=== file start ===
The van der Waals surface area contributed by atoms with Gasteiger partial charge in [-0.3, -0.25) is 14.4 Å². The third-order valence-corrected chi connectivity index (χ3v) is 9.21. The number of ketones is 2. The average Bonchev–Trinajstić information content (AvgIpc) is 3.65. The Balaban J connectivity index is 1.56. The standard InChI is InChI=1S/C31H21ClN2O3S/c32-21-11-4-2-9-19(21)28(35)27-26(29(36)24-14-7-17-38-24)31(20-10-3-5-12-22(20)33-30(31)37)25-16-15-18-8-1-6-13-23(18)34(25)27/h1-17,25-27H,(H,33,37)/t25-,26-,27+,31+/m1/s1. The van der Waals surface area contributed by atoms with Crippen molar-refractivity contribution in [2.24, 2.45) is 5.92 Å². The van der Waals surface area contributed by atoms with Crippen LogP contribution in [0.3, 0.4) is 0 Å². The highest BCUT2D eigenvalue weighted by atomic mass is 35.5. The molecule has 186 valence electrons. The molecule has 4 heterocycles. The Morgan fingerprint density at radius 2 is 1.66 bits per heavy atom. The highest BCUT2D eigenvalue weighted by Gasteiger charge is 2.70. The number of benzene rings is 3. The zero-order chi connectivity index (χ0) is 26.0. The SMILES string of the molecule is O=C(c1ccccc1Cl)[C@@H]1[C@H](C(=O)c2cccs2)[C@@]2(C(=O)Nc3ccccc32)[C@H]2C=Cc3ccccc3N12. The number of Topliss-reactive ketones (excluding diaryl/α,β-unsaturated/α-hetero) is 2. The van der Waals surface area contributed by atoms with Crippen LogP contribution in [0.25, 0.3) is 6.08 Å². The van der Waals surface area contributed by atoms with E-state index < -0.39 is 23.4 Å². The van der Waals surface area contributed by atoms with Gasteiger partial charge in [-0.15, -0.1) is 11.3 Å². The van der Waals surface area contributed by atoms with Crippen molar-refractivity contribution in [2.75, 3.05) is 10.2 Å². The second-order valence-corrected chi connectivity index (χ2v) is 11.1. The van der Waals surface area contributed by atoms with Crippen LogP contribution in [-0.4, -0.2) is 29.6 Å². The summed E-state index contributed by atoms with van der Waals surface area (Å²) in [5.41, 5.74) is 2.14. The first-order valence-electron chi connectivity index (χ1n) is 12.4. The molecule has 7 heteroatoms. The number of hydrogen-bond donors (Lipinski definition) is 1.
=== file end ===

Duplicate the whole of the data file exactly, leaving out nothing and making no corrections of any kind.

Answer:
The van der Waals surface area contributed by atoms with Gasteiger partial charge in [-0.3, -0.25) is 14.4 Å². The third-order valence-corrected chi connectivity index (χ3v) is 9.21. The number of ketones is 2. The average Bonchev–Trinajstić information content (AvgIpc) is 3.65. The Balaban J connectivity index is 1.56. The standard InChI is InChI=1S/C31H21ClN2O3S/c32-21-11-4-2-9-19(21)28(35)27-26(29(36)24-14-7-17-38-24)31(20-10-3-5-12-22(20)33-30(31)37)25-16-15-18-8-1-6-13-23(18)34(25)27/h1-17,25-27H,(H,33,37)/t25-,26-,27+,31+/m1/s1. The van der Waals surface area contributed by atoms with Crippen molar-refractivity contribution in [2.24, 2.45) is 5.92 Å². The van der Waals surface area contributed by atoms with Crippen LogP contribution in [0.3, 0.4) is 0 Å². The highest BCUT2D eigenvalue weighted by atomic mass is 35.5. The molecule has 186 valence electrons. The molecule has 4 heterocycles. The Morgan fingerprint density at radius 2 is 1.66 bits per heavy atom. The highest BCUT2D eigenvalue weighted by Gasteiger charge is 2.70. The number of benzene rings is 3. The zero-order chi connectivity index (χ0) is 26.0. The SMILES string of the molecule is O=C(c1ccccc1Cl)[C@@H]1[C@H](C(=O)c2cccs2)[C@@]2(C(=O)Nc3ccccc32)[C@H]2C=Cc3ccccc3N12. The number of Topliss-reactive ketones (excluding diaryl/α,β-unsaturated/α-hetero) is 2. The van der Waals surface area contributed by atoms with Crippen LogP contribution in [0.25, 0.3) is 6.08 Å². The van der Waals surface area contributed by atoms with E-state index < -0.39 is 23.4 Å². The van der Waals surface area contributed by atoms with Gasteiger partial charge in [-0.15, -0.1) is 11.3 Å². The van der Waals surface area contributed by atoms with Crippen molar-refractivity contribution in [2.75, 3.05) is 10.2 Å². The second-order valence-corrected chi connectivity index (χ2v) is 11.1. The van der Waals surface area contributed by atoms with Crippen LogP contribution in [-0.4, -0.2) is 29.6 Å². The summed E-state index contributed by atoms with van der Waals surface area (Å²) in [5.41, 5.74) is 2.14. The first-order valence-electron chi connectivity index (χ1n) is 12.4. The molecule has 7 heteroatoms. The number of hydrogen-bond donors (Lipinski definition) is 1.